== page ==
"This has been one of the most mysterious and elusive issues we've had to investigate," Hartogensis said. She said the investigation has been particularly complicated because researchers haven't been able to pin down what ingredient may be causing the problem and because many of the treats and their ingredients are imported. And not much is known about animal deaths. While autopsies on humans can often determine the cause of death, pet owners usually forgo expensive autopsies on their deceased animals.
Dr. Richard Goldstein of the Animal Medical Center in New York said he has been investigating the illnesses since they appeared to begin in 2007, and he is still treating dogs that seem to suffer from the mysterious condition. He was consulted on a case just last week, he said.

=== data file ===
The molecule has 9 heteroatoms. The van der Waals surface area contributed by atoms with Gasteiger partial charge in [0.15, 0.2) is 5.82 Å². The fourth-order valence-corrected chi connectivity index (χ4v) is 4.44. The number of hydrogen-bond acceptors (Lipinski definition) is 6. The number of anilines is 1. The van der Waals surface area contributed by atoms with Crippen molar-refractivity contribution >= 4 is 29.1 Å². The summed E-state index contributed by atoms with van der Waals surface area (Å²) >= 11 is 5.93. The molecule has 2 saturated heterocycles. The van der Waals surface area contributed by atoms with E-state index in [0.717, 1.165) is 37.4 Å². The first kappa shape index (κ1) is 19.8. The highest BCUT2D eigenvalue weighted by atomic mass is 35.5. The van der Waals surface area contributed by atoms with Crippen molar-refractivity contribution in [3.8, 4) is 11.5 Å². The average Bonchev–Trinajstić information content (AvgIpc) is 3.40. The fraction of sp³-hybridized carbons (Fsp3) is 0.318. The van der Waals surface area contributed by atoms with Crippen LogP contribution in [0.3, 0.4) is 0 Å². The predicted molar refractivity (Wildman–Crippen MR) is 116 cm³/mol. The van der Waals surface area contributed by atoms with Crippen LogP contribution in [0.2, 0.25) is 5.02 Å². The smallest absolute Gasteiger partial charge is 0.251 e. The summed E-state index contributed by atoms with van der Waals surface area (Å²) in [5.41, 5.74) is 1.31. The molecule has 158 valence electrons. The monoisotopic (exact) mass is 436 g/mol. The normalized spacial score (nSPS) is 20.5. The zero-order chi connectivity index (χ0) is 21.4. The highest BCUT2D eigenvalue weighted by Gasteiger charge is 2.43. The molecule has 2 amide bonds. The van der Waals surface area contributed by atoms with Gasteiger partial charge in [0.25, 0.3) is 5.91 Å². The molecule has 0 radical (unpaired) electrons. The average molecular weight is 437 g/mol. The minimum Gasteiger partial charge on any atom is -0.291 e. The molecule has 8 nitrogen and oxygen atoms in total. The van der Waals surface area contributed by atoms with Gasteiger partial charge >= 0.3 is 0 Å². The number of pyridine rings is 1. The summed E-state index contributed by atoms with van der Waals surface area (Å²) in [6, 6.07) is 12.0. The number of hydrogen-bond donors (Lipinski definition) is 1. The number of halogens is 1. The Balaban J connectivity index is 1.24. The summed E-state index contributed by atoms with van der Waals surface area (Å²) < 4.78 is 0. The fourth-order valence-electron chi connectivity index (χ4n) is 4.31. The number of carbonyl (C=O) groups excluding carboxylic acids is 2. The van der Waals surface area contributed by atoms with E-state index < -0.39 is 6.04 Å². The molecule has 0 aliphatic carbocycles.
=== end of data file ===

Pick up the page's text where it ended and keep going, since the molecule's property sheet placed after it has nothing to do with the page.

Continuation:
In his experience, many of the cases have been small dogs who are eating a large amount of treats. He said the illnesses are rare, so he usually knows immediately when a sickness is connected to the jerky.
He said most dogs he treated were fine if they stop eating the treats. That's why it's important for dog owners to know about the problem, he said.
"The word is not out," he said. "Some vets don't even know about this."